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Article

Exploring the Impact of Noise on Hybrid Inversion of PROSAIL RTM on Sentinel-2 Data

1
Institute of Environmental Sciences (CML), Leiden University, P.O. Box 9518, 2300 RA Leiden, The Netherlands
2
Leiden Institute of Advanced Computer Science (LIACS), Leiden University, P.O. Box 9512, 2300 RA Leiden, The Netherlands
*
Author to whom correspondence should be addressed.
Academic Editor: Katja Berger
Remote Sens. 2021, 13(4), 648; https://doi.org/10.3390/rs13040648
Received: 7 December 2020 / Revised: 6 February 2021 / Accepted: 8 February 2021 / Published: 11 February 2021
(This article belongs to the Special Issue Remote and Proximal Assessment of Plant Traits)
Remote sensing (RS) of biophysical variables plays a vital role in providing the information necessary for understanding spatio-temporal dynamics in ecosystems. The hybrid approach to retrieve biophysical variables from RS by combining Machine Learning (ML) algorithms with surrogate data generated by Radiative Transfer Models (RTM). The susceptibility of the ill-posed solutions to noise currently constrains further application of hybrid approaches. Here, we explored how noise affects the performance of ML algorithms for biophysical trait retrieval. We focused on synthetic Sentinel-2 (S2) data generated using the PROSAIL RTM and four commonly applied ML algorithms: Gaussian Processes (GPR), Random Forests (RFR), and Artificial Neural Networks (ANN) and Multi-task Neural Networks (MTN). After identifying which biophysical variables can be retrieved from S2 using a Global Sensitivity Analysis, we evaluated the performance loss of each algorithm using the Mean Absolute Percentage Error (MAPE) with increasing noise levels. We found that, for S2 data, Carotenoid concentrations are uniquely dependent on band 2, Chlorophyll is almost exclusively dependent on the visible ranges, and Leaf Area Index, water, and dry matter contents are mostly dependent on infrared bands. Without added noise, GPR was the best algorithm (<0.05%), followed by the MTN (<3%) and ANN (<5%), with the RFR performing very poorly (<50%). The addition of noise critically affected the performance of all algorithms (>20%) even at low levels of added noise (≈5%). Overall, both neural networks performed significantly better than GPR and RFR when noise was added with the MTN being slightly better when compared to the ANN. Our results imply that the performance of the commonly used algorithms in hybrid-RTM inversion are pervasively sensitive to noise. The implication is that more advanced models or approaches are necessary to minimize the impact of noise to improve near real-time and accurate RS monitoring of biophysical trait retrieval. View Full-Text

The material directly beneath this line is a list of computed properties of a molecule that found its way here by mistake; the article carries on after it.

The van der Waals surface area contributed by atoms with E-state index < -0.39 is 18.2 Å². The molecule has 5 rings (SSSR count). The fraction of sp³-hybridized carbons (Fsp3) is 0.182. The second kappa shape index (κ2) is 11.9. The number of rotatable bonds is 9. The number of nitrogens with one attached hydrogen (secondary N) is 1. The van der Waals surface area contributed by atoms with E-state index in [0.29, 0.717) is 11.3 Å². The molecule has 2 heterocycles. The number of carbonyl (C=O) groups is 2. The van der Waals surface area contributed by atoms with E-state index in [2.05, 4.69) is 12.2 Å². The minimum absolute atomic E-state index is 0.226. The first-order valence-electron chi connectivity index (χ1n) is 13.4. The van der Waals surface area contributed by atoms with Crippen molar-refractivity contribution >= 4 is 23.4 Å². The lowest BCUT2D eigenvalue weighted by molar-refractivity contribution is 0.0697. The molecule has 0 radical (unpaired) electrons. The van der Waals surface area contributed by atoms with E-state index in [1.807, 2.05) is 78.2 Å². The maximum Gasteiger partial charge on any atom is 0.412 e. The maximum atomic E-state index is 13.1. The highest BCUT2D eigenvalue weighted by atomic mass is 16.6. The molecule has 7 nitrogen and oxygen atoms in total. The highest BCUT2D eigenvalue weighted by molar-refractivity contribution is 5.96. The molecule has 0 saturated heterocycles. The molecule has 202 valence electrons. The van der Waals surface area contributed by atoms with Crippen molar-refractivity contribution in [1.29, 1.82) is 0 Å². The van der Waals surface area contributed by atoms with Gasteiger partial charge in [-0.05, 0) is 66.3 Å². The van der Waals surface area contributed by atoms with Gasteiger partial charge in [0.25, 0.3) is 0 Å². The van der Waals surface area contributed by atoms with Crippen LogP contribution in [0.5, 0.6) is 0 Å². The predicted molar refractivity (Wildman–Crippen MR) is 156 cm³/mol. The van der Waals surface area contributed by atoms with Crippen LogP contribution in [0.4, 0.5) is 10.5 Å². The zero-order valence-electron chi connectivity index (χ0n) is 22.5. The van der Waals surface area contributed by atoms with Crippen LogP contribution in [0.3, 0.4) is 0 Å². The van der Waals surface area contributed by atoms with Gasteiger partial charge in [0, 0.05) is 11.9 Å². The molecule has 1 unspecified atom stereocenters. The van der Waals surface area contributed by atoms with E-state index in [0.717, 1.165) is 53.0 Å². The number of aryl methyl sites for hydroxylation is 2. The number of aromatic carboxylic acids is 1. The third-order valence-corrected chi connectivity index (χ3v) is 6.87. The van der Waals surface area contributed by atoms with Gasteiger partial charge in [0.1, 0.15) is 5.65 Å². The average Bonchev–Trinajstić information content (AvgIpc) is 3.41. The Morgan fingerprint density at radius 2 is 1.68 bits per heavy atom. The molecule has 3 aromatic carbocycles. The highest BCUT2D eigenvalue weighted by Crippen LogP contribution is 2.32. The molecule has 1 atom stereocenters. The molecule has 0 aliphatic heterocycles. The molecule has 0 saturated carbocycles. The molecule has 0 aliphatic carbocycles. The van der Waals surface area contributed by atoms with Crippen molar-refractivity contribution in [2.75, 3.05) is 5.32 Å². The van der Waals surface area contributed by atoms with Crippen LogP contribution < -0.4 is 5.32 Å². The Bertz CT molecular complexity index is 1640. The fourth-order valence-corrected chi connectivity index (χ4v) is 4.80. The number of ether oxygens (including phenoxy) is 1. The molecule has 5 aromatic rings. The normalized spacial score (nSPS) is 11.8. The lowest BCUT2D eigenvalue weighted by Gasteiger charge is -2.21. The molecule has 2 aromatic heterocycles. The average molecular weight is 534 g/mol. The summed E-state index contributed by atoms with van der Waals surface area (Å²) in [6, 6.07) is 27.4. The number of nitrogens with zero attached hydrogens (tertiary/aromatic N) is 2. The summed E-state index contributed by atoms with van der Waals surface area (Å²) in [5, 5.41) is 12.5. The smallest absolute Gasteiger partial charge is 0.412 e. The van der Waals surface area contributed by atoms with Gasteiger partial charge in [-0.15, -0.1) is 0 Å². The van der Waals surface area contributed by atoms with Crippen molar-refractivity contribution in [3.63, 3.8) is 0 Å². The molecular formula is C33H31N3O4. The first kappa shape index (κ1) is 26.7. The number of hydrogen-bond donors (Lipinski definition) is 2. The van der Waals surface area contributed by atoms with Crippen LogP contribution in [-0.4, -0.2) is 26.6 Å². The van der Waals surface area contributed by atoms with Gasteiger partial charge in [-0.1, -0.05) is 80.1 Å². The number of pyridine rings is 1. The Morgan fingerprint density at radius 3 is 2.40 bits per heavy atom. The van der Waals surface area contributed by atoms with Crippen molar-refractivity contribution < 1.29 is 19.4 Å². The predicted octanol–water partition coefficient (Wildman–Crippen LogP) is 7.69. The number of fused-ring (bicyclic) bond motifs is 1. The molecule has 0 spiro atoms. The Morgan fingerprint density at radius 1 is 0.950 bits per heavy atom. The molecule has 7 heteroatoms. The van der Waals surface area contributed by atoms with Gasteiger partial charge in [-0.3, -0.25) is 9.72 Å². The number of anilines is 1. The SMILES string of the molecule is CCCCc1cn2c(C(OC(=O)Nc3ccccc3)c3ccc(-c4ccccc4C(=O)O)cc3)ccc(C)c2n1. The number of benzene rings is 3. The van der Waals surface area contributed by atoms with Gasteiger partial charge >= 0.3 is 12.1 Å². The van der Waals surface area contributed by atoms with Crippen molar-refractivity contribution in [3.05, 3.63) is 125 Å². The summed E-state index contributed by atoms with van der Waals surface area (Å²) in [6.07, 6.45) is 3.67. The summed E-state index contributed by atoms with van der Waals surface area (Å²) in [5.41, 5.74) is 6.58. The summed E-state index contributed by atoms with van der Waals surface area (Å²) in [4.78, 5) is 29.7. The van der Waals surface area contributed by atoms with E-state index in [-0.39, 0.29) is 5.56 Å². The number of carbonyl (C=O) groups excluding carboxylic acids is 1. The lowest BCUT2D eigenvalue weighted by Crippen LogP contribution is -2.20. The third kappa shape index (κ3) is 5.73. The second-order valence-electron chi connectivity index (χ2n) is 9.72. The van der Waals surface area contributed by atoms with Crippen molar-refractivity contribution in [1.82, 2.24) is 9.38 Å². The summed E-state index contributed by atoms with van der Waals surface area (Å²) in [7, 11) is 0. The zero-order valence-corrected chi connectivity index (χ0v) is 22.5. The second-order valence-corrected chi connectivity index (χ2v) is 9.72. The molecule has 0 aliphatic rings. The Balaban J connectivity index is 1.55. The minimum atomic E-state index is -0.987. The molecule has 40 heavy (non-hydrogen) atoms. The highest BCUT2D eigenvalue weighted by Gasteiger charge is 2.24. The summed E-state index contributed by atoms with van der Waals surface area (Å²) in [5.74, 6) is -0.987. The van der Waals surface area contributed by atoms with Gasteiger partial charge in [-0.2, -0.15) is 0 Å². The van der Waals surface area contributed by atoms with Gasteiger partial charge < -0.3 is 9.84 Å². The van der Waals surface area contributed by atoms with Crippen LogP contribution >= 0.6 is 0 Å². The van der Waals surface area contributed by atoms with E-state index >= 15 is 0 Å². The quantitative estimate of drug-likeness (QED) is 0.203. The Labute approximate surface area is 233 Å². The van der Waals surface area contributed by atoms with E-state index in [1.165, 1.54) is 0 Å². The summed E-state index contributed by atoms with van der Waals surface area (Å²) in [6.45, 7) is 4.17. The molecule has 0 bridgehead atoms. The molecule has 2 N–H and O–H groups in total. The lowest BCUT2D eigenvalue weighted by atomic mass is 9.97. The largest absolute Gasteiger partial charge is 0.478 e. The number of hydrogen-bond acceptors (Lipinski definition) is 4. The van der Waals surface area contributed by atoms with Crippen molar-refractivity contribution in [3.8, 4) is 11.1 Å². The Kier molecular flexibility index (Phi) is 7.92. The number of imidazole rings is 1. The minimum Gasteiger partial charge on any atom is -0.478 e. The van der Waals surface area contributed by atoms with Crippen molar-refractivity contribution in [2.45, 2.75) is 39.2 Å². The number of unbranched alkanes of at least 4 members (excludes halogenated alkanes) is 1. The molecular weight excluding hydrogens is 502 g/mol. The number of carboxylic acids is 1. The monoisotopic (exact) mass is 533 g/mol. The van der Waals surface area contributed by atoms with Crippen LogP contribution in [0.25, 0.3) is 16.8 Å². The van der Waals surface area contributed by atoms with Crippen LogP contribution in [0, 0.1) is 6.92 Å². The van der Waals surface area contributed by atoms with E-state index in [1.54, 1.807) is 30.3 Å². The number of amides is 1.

Keywords: radiative transfer models; PROSAIL; sensitivity analysis; inversion; biophysical variables; machine learning; multi-output; Bayesian optimization; Sentinel-2 radiative transfer models; PROSAIL; sensitivity analysis; inversion; biophysical variables; machine learning; multi-output; Bayesian optimization; Sentinel-2
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MDPI and ACS Style

de Sá, N.C.; Baratchi, M.; Hauser, L.T.; van Bodegom, P. Exploring the Impact of Noise on Hybrid Inversion of PROSAIL RTM on Sentinel-2 Data. Remote Sens. 2021, 13, 648. https://doi.org/10.3390/rs13040648

AMA Style

de Sá NC, Baratchi M, Hauser LT, van Bodegom P. Exploring the Impact of Noise on Hybrid Inversion of PROSAIL RTM on Sentinel-2 Data. Remote Sensing. 2021; 13(4):648. https://doi.org/10.3390/rs13040648

Chicago/Turabian Style

de Sá, Nuno C., Mitra Baratchi, Leon T. Hauser, and Peter van Bodegom. 2021. "Exploring the Impact of Noise on Hybrid Inversion of PROSAIL RTM on Sentinel-2 Data" Remote Sensing 13, no. 4: 648. https://doi.org/10.3390/rs13040648

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